Van Engen, Hildo.Koen Goudriaan, Antheun Janse, Madelon, van Luijk A Research Note on the Third Order of St. Francis in the Medieval Diocese of Utrech

[A Research Note on the Third Order of St. Francis in the Medieval Diocese of Utrech]

Authors: Hildo van Engen, Koen Goudriaan, Antheun Janse, Madelon, van Luijk

Date: (Contributed to Matrix, June, 2000)

In October 1998, a research program on the third order of Saint Francis in the diocese of Utrecht was launched at the Department of History, section Medieval History, of the Vrije Universiteit of Amsterdam. The program investigates an important feature of the so-called second religious women's movement in the north-western corner of Europe. This movement, which started some years before the turn of the 15th century, was particularly intense and massive in the historical diocese of Utrecht, which covered two thirds of the present-day Netherlands.

The research was triggered by the discovery that a list of 82 convents, edited by Van Heel in 1939 and dated by him to 1470, in fact dates from 1570, when the heydays of the movement were over. This resulted in a new preliminary inventory of the convents of the third order, listing over 160 convents following St. Francis' rule during a shorter or longer period. The inventory has been published with an introduction in the first volume of the new Jaarboek voor Middeleeuwse Geschiedenis (1998). Ninety percent of the convents were women's houses, and by far the most of them were located in the (young) cities of the Northern Netherlands. Especially in the county of Holland, the cities were more or less 'dominated' by these new semi-religious institutes.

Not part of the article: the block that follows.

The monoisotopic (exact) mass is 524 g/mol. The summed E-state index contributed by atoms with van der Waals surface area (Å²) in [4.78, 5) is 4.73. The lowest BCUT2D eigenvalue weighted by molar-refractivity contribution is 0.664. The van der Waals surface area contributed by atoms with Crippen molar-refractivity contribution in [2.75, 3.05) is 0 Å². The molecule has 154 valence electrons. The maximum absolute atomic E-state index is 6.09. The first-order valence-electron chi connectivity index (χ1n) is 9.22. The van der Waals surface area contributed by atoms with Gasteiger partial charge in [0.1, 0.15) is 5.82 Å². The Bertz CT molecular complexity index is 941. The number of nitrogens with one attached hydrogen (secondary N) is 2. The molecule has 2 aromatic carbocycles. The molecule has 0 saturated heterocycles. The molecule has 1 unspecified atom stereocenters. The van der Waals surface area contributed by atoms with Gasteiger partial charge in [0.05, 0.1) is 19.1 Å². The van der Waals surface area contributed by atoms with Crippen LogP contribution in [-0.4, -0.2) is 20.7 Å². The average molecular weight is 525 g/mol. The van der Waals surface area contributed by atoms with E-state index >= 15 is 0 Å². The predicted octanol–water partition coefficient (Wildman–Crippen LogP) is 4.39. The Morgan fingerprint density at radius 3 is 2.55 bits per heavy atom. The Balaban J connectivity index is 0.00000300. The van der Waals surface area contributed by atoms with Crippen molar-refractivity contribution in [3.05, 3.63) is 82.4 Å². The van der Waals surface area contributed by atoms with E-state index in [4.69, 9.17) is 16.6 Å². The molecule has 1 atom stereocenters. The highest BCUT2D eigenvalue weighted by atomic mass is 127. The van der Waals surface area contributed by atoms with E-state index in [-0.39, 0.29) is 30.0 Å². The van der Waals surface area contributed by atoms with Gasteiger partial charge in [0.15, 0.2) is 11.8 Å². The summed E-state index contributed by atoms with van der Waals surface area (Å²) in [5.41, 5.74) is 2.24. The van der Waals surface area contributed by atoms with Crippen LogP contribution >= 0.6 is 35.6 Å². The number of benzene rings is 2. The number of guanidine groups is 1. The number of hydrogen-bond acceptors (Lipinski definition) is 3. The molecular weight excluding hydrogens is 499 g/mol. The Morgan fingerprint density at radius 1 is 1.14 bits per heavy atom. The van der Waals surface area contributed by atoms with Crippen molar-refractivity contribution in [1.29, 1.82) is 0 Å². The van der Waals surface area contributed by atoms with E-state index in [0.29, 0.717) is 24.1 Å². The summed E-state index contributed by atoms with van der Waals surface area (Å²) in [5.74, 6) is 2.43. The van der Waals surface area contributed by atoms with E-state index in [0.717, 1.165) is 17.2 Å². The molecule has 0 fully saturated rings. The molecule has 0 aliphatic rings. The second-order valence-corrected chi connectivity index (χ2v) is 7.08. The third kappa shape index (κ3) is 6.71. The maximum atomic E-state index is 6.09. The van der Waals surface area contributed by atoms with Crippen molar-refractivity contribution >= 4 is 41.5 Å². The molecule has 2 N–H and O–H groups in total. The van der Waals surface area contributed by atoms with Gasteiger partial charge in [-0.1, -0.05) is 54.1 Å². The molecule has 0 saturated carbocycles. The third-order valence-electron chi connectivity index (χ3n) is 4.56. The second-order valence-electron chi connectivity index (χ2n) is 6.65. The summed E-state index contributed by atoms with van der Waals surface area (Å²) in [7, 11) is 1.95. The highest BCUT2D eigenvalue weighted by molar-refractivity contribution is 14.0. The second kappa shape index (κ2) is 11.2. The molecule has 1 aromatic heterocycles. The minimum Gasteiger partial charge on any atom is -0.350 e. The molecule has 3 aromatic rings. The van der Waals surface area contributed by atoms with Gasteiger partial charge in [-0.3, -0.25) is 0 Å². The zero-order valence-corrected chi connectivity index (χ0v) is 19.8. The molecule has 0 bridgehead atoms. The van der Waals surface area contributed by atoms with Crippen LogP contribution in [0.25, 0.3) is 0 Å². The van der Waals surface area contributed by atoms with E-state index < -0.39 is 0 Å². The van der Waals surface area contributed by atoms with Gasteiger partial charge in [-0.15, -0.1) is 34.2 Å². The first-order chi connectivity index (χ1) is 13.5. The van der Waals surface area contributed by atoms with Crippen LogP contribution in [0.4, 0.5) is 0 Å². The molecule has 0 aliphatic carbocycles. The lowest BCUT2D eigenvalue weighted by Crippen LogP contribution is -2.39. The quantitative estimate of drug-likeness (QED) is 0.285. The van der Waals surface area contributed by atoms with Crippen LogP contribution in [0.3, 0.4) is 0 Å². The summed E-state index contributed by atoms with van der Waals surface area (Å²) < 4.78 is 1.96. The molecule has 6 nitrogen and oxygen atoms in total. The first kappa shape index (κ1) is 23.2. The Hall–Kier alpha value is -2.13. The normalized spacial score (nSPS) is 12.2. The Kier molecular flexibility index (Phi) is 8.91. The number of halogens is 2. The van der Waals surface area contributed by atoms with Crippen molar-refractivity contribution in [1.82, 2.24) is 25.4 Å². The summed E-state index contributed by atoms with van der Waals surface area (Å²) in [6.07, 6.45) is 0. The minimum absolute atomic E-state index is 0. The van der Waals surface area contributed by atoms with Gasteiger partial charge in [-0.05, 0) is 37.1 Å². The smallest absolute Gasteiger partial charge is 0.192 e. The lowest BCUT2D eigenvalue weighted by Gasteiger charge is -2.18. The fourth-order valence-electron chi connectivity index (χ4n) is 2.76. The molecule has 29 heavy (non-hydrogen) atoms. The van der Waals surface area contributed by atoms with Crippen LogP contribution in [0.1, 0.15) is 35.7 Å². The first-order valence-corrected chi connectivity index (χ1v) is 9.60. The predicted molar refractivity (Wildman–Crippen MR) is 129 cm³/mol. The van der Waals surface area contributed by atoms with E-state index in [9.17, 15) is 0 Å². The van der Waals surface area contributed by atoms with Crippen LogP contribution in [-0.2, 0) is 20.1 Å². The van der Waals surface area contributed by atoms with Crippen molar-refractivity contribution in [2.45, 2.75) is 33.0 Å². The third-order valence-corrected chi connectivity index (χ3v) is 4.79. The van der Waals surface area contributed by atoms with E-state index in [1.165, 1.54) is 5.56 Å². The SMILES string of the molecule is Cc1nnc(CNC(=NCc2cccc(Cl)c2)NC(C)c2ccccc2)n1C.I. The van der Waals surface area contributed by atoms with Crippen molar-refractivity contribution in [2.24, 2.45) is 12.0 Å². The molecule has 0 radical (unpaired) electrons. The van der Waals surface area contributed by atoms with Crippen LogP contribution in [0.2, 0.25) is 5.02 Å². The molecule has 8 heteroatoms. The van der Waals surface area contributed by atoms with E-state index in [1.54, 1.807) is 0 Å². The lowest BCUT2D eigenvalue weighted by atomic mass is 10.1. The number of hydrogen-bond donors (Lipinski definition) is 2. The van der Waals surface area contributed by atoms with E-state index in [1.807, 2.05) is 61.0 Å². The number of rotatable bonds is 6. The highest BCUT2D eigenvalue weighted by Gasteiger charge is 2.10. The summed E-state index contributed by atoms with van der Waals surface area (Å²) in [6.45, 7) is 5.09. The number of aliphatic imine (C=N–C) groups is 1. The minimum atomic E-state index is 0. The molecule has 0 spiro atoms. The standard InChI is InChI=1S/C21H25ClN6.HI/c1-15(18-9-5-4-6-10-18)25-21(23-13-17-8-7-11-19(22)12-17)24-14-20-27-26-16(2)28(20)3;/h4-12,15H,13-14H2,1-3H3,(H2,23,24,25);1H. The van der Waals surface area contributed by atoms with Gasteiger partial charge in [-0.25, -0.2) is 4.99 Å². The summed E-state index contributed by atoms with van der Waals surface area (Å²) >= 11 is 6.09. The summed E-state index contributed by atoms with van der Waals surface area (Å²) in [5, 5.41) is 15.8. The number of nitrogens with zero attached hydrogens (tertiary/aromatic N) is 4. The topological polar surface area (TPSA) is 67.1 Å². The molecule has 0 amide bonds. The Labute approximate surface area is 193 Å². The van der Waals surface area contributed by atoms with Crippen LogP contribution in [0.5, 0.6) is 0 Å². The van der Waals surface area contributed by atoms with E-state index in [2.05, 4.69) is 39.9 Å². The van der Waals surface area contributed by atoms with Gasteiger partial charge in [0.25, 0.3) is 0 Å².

It was clear from the start that the well-known Modern Devotion served as a catalyst for this wave of foundings of religious houses. One might even say that, next to the Windesheim chapter of Augustinian canons and canonesses and to the houses of Brethren and Sisters of the Common Life, the convents of tertiaries are a third mainstream in the great movement of the Modern Devotion; numerically speaking, in the Northern Netherlands they are even the most important one. It is probable that St. Francis' third rule, intended originally to govern the life of the laity, was adopted to place this movement of semi-religious (men and) women on a firm canonical footing, although it is not at all clear whether the pressure to do so came from without or from within (or both). From the start, the third order convents within the boundaries of the diocese enjoyed the privilege of having their own organization, detached from the first Franciscan Order: the Chapter of Utrecht. The existence of this chapter, together with the large number of houses, is a justification for restricting the investigation to the diocese.